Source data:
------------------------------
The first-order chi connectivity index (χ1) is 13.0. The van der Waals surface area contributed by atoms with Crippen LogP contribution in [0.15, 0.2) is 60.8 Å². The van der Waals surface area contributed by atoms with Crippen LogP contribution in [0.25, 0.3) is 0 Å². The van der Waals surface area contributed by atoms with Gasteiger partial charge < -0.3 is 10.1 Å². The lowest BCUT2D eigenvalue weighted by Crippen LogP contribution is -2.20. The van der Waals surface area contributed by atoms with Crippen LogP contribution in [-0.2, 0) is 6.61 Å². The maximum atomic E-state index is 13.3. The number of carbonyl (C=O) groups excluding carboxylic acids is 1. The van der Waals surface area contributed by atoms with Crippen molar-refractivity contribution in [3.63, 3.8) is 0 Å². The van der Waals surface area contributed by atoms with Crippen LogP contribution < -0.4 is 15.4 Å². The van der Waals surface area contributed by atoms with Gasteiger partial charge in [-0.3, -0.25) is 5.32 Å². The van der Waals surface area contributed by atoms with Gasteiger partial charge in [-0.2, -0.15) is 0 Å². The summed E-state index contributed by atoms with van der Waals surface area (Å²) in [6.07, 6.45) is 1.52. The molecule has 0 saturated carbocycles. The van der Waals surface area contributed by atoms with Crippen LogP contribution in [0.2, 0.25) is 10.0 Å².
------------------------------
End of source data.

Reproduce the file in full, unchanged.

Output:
The first-order chi connectivity index (χ1) is 13.0. The van der Waals surface area contributed by atoms with Crippen LogP contribution in [0.15, 0.2) is 60.8 Å². The van der Waals surface area contributed by atoms with Crippen LogP contribution in [0.25, 0.3) is 0 Å². The van der Waals surface area contributed by atoms with Gasteiger partial charge < -0.3 is 10.1 Å². The lowest BCUT2D eigenvalue weighted by Crippen LogP contribution is -2.20. The van der Waals surface area contributed by atoms with Crippen LogP contribution in [-0.2, 0) is 6.61 Å². The maximum atomic E-state index is 13.3. The number of carbonyl (C=O) groups excluding carboxylic acids is 1. The van der Waals surface area contributed by atoms with Crippen molar-refractivity contribution in [3.63, 3.8) is 0 Å². The van der Waals surface area contributed by atoms with Crippen LogP contribution < -0.4 is 15.4 Å². The van der Waals surface area contributed by atoms with Gasteiger partial charge in [-0.3, -0.25) is 5.32 Å². The van der Waals surface area contributed by atoms with Gasteiger partial charge in [-0.2, -0.15) is 0 Å². The summed E-state index contributed by atoms with van der Waals surface area (Å²) in [6.07, 6.45) is 1.52. The molecule has 0 saturated carbocycles. The van der Waals surface area contributed by atoms with Crippen LogP contribution in [0.2, 0.25) is 10.0 Å².